- Periodic Exams, Long Tests, and Projects REQUIRE planning and coordination.
- Teachers can take up to 5 minutes setting up. Exploit the time.
- Lunchbreak, and the 20 minute breaks are the normal “"cram periods”“.
- Don’t Think of Difficulty.
“Easy” and “Hard” are relative terms. They mean different things to different people and ultimately, they should mean nothing to you. Feeling scared of a “tough” exam is harmful, as is feeling smug about an “easy” one. Study well so you can approach every test with confidence. Remember: it’s just as possible to perfect a difficult test as it is to fail an easy one.
- Don’t Compare Yourself to Others.
The world has approx. 7 billion people. There are always going to be people who are better than you at a given skill, the same way that there will always be people who are worse. Don’t consider them. Your life is your battle, and you’re going to have to fight it for yourself. Being discouraged by your friends’ high scores is as illogical as being encouraged by their low scores. There’s no reason to be proud of 1/10, even if it’s the highest score in the whole class.
- Don’t Blame Teachers.
Not all of your teachers are going to be fair or good at their jobs, whether you like it or not. Regardless, you can’t control your teacher’s incompetence or harshness but you can control the effort you put into their class. Read in advance, find other of info sources, and predict their requirements. The odds may be against you, but as a student you’re expected to beat them.
There’s no shame in asking for help. If you have difficulty in a subject, it always helps to consult with a teacher. Not only does it help in resolving any misconceptions/mistakes, it shows that you’re willing to take the time and effort to do well. To most teachers, that spirit is just as important as the final grade. Note: if a teacher knows that you have difficulty in their subject, they’ll probably take note of it in class which may be to your benefit.
- Find Your Own Strategy/Work Smart.
No single study strategy works universally. Everyone has their own specific style of learning and it’s up to you to find yours. If skimming through readings works for you then go ahead. If you’re the kind that needs to take notes, fine. It’s all about working both hard and smart, giving the most energy but finding the most effective way of using it. Humans are creative creatures. You might find that the best solution is one that no one has thought of before.
- Be Liable.
You need to be proactive in academics. Many students have the tendency to be caught off guard by a surprise quiz. They’ll often argue with the teacher, using the retort “Ma'am, you didn’t announce it!” as an excuse. Shaking off responsibility through ignorance is suicidal in this school. If you’re willing to take the risk of coming to class unprepared for the sake of being lazy, go ahead. Just be prepared for the consequences of your actions.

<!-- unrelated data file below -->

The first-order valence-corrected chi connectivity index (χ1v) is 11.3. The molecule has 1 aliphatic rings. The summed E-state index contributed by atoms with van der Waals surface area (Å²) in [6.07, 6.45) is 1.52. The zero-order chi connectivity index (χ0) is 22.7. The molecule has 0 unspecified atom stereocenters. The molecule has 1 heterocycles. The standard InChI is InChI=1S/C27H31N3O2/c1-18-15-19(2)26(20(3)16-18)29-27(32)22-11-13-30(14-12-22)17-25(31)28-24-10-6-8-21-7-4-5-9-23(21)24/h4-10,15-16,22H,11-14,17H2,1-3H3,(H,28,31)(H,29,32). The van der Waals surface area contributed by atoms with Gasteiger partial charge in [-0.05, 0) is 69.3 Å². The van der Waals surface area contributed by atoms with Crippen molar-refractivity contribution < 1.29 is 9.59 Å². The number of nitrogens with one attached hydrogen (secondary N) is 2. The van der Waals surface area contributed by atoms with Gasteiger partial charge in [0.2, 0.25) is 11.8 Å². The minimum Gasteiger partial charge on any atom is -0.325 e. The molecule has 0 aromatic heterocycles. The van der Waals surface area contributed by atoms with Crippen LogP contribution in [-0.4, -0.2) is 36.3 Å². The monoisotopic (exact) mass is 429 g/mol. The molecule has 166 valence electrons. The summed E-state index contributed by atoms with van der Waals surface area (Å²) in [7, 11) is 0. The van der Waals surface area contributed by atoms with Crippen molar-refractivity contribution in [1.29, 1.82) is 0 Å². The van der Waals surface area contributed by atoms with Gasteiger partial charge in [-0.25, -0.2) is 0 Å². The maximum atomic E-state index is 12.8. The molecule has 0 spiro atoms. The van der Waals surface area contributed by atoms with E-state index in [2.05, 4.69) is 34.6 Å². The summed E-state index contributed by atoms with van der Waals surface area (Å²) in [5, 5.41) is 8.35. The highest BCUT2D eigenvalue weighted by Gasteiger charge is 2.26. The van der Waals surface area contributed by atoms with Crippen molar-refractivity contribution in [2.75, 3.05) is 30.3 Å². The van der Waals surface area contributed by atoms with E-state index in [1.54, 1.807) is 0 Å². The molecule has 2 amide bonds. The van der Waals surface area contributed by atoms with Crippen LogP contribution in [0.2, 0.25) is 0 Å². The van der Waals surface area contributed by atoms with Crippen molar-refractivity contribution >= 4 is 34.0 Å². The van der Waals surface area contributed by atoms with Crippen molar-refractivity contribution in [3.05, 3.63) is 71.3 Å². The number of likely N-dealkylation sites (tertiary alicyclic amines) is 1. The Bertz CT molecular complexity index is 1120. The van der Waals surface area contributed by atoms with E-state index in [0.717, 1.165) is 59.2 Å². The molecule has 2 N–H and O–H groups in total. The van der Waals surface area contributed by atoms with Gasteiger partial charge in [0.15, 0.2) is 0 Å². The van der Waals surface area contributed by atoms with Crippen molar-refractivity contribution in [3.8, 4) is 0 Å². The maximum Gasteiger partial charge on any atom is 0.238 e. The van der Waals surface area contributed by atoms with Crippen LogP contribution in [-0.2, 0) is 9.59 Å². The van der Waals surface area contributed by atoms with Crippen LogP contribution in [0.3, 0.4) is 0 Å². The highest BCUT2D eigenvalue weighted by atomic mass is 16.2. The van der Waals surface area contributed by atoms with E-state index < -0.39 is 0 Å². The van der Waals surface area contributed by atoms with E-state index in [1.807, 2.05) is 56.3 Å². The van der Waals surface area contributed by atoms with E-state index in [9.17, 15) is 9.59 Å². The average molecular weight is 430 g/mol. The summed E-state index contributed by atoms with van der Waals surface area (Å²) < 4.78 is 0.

- Keep Moving Forward.
You’re human. Humans make mistakes. Learn from your errors but leave them where they belong; in the past. Everyone wants to get an A+ but you’ll never go that far with the weight of your failure hanging over your shoulder.
Conclusion: Don’t Take Academics too Seriously.
It seems counter-intuitive to end this guide with a statement like “Don’t Take Academics Too Seriously” but it’s something that everyone should remember. No matter no hard you try, you will fail at something. You’ll reach an obstacle that will knock you down to the ground and it will hurt like hell. You need to have something to fall back; friends, family, a hobby, an interest, etc. You don’t want to graduate and realize that you’re only good at earning numbers in a system.You could graduate this high school with the highest average in history but it won’t matter to anyone if you don’t know how you got it. Life is just like math, it’s not all
about the final answer. Your solution is just as important.
**Ultimately, your success as a scholar isn’t measured by a number on a piece of paper but in the difference you make in people’s lives. We’re not going to carry facts and theorems with us, but an attitude of trying to give our best no matter what the cost. That’s the most important lesson you can ever learn in school, but you’re not going to learn it from one subject or teacher. You’re going to live it everyday through every requirement and every grade receive.